After 6 years as CEO of Jetstar, Australia and New Zealand, and 10 years with Qantas, David Hall resigned at the beginning of this month. Before leaving, David spoke to AIM about the purpose and impact business leaders have, and his special interest in developing a mentally healthy workplace for the whole Jetstar team, as well as for their customers and suppliers.
“As a large organisation that represents a modern society, the factors of depression, anxiety, physical harm, self harm, must be prevalent in our workforce. While organisations are good at managing the physical – we can deal with a sprain or a strain – we are less used to managing mental issues.
“What I have seen have the most impact, and what I am most proud of, is persuading my peers and the team that work with me to look more holistically at the people we work with, and to take a greater interest in influencing not only their physical but their mental health. This has been a focus over the last couple of years at Jetstar.
“We are working hard to equip our workforce with the knowledge and the skills to protect their own mental fitness as well as their emotional well-being, to create the situation where people can, and are, talking about it.
I knew we had to do something about mental heath but didn’t know how.
“Modern leaders today are more accountable, not only to their teams but to customers and shareholders and to a broader spectrum of stakeholders and constituents.
“There are many that are good at operations, at finance. But holistic leaders – who encourage people to bring their whole selves to work – have a much more profoundly positive impact on their teams, customers suppliers and shareholders. And it’s good for business.
A mental fitness commitment
“At Jetstar we have a mental fitness commitment. It’s a commitment from the whole organisation about how we tackle discrimination, eliminate prejudice, break down barriers and create a dialogue. It’s a commitment from the leaders to support people to start the conversation, and a commitment from team members to support those who do. We also have a team reaching into suppliers to create a multiplier effect into other organisations.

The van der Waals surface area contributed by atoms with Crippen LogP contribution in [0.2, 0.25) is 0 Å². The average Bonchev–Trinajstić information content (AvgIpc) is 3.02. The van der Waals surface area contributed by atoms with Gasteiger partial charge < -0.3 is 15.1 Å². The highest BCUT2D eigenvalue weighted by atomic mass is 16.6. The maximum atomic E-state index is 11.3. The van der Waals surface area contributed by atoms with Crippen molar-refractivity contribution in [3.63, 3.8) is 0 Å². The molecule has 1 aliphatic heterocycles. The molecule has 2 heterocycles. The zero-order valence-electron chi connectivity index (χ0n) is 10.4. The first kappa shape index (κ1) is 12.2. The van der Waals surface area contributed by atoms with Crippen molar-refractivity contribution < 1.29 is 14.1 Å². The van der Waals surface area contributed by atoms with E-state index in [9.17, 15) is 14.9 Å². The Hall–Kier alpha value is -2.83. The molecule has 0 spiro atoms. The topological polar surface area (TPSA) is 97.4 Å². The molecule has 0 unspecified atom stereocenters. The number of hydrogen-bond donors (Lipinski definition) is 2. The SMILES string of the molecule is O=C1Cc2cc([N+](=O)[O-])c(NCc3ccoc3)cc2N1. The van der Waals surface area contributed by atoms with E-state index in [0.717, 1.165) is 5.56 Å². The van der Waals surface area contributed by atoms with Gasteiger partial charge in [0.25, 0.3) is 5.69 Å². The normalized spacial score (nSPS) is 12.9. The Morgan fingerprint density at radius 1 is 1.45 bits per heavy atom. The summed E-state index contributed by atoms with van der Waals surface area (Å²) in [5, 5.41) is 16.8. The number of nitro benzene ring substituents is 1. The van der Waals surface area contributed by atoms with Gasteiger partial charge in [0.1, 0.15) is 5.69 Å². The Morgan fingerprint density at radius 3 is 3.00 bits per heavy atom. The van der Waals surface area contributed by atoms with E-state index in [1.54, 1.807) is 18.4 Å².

“Once led, people are quickly following. I am very proud that the team has really rallied around to provide support and to tackle the stigma, eliminating prejudice and discrimination and breaking down those barriers that prevent people from talking up or talking out about these issues.
“Everyone in the organisation recognises their role as leaders in the movement. Bringing your whole self to work can be risky and it may be hard to measure, but it has a profound impact on the bottom line.
“By having the conversation, we’ve reduced the stigma. People can ask for help and we can point them to employee assistance programs. People will shy away from those conversations, but the areas we don’t talk about are often the most important areas we need to talk about.
Leadership is a behaviour not a title
“Leadership is a behaviour not a title, and as leaders we’ve all got a role. All leaders need to get involved in those things that mean so much to our team and to our communities.